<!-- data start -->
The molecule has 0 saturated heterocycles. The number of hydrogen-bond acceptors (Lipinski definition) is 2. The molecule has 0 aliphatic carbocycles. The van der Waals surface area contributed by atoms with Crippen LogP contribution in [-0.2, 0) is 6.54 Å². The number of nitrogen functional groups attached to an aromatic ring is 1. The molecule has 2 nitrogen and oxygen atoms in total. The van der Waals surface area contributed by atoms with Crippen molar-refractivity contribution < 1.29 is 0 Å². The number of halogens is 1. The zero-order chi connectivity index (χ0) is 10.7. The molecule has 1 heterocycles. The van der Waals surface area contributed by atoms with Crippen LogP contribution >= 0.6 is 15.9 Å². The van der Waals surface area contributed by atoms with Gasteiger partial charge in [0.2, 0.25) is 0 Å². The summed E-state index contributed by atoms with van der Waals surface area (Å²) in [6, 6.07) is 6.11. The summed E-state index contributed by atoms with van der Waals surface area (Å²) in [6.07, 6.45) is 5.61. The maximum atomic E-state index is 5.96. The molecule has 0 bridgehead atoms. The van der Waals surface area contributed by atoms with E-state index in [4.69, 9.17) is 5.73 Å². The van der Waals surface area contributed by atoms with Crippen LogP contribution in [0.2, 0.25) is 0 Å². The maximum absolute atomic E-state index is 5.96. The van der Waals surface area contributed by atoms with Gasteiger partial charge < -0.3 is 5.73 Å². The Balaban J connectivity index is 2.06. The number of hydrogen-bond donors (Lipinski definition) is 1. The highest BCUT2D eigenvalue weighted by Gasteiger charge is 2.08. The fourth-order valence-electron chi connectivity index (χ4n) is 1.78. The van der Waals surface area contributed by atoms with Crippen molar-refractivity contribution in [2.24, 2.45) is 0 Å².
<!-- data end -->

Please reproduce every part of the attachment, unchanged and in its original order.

The molecule has 0 saturated heterocycles. The number of hydrogen-bond acceptors (Lipinski definition) is 2. The molecule has 0 aliphatic carbocycles. The van der Waals surface area contributed by atoms with Crippen LogP contribution in [-0.2, 0) is 6.54 Å². The number of nitrogen functional groups attached to an aromatic ring is 1. The molecule has 2 nitrogen and oxygen atoms in total. The van der Waals surface area contributed by atoms with Crippen molar-refractivity contribution < 1.29 is 0 Å². The number of halogens is 1. The zero-order chi connectivity index (χ0) is 10.7. The molecule has 1 heterocycles. The van der Waals surface area contributed by atoms with Crippen LogP contribution >= 0.6 is 15.9 Å². The van der Waals surface area contributed by atoms with Gasteiger partial charge in [0.2, 0.25) is 0 Å². The summed E-state index contributed by atoms with van der Waals surface area (Å²) in [6, 6.07) is 6.11. The summed E-state index contributed by atoms with van der Waals surface area (Å²) in [6.07, 6.45) is 5.61. The maximum atomic E-state index is 5.96. The molecule has 0 bridgehead atoms. The van der Waals surface area contributed by atoms with E-state index in [4.69, 9.17) is 5.73 Å². The van der Waals surface area contributed by atoms with Crippen LogP contribution in [0.2, 0.25) is 0 Å². The maximum absolute atomic E-state index is 5.96. The van der Waals surface area contributed by atoms with Gasteiger partial charge < -0.3 is 5.73 Å². The Balaban J connectivity index is 2.06. The number of hydrogen-bond donors (Lipinski definition) is 1. The highest BCUT2D eigenvalue weighted by Gasteiger charge is 2.08. The fourth-order valence-electron chi connectivity index (χ4n) is 1.78. The van der Waals surface area contributed by atoms with Crippen molar-refractivity contribution in [2.24, 2.45) is 0 Å².